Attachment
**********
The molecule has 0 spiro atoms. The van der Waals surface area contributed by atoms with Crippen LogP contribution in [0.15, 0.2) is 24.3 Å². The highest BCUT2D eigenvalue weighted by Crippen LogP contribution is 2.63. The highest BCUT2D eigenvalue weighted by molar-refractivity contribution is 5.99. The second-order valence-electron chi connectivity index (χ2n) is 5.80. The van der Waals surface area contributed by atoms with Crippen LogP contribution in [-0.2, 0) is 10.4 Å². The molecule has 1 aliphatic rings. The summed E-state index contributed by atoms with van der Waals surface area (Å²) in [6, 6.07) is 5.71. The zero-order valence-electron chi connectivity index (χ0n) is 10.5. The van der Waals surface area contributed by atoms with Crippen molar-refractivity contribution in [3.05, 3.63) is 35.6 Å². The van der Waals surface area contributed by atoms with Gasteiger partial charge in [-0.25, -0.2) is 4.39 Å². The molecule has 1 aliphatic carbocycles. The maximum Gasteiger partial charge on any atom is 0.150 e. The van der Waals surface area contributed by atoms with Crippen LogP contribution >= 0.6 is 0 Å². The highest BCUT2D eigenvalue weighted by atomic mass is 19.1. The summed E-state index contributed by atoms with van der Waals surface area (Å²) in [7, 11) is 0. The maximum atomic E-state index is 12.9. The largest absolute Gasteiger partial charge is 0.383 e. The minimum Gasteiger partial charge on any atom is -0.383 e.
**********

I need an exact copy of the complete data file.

The molecule has 0 spiro atoms. The van der Waals surface area contributed by atoms with Crippen LogP contribution in [0.15, 0.2) is 24.3 Å². The highest BCUT2D eigenvalue weighted by Crippen LogP contribution is 2.63. The highest BCUT2D eigenvalue weighted by molar-refractivity contribution is 5.99. The second-order valence-electron chi connectivity index (χ2n) is 5.80. The van der Waals surface area contributed by atoms with Crippen LogP contribution in [-0.2, 0) is 10.4 Å². The molecule has 1 aliphatic rings. The summed E-state index contributed by atoms with van der Waals surface area (Å²) in [6, 6.07) is 5.71. The zero-order valence-electron chi connectivity index (χ0n) is 10.5. The van der Waals surface area contributed by atoms with Crippen molar-refractivity contribution in [3.05, 3.63) is 35.6 Å². The van der Waals surface area contributed by atoms with Gasteiger partial charge in [-0.25, -0.2) is 4.39 Å². The molecule has 1 aliphatic carbocycles. The maximum Gasteiger partial charge on any atom is 0.150 e. The van der Waals surface area contributed by atoms with Crippen LogP contribution >= 0.6 is 0 Å². The highest BCUT2D eigenvalue weighted by atomic mass is 19.1. The summed E-state index contributed by atoms with van der Waals surface area (Å²) in [7, 11) is 0. The maximum atomic E-state index is 12.9. The largest absolute Gasteiger partial charge is 0.383 e. The minimum Gasteiger partial charge on any atom is -0.383 e.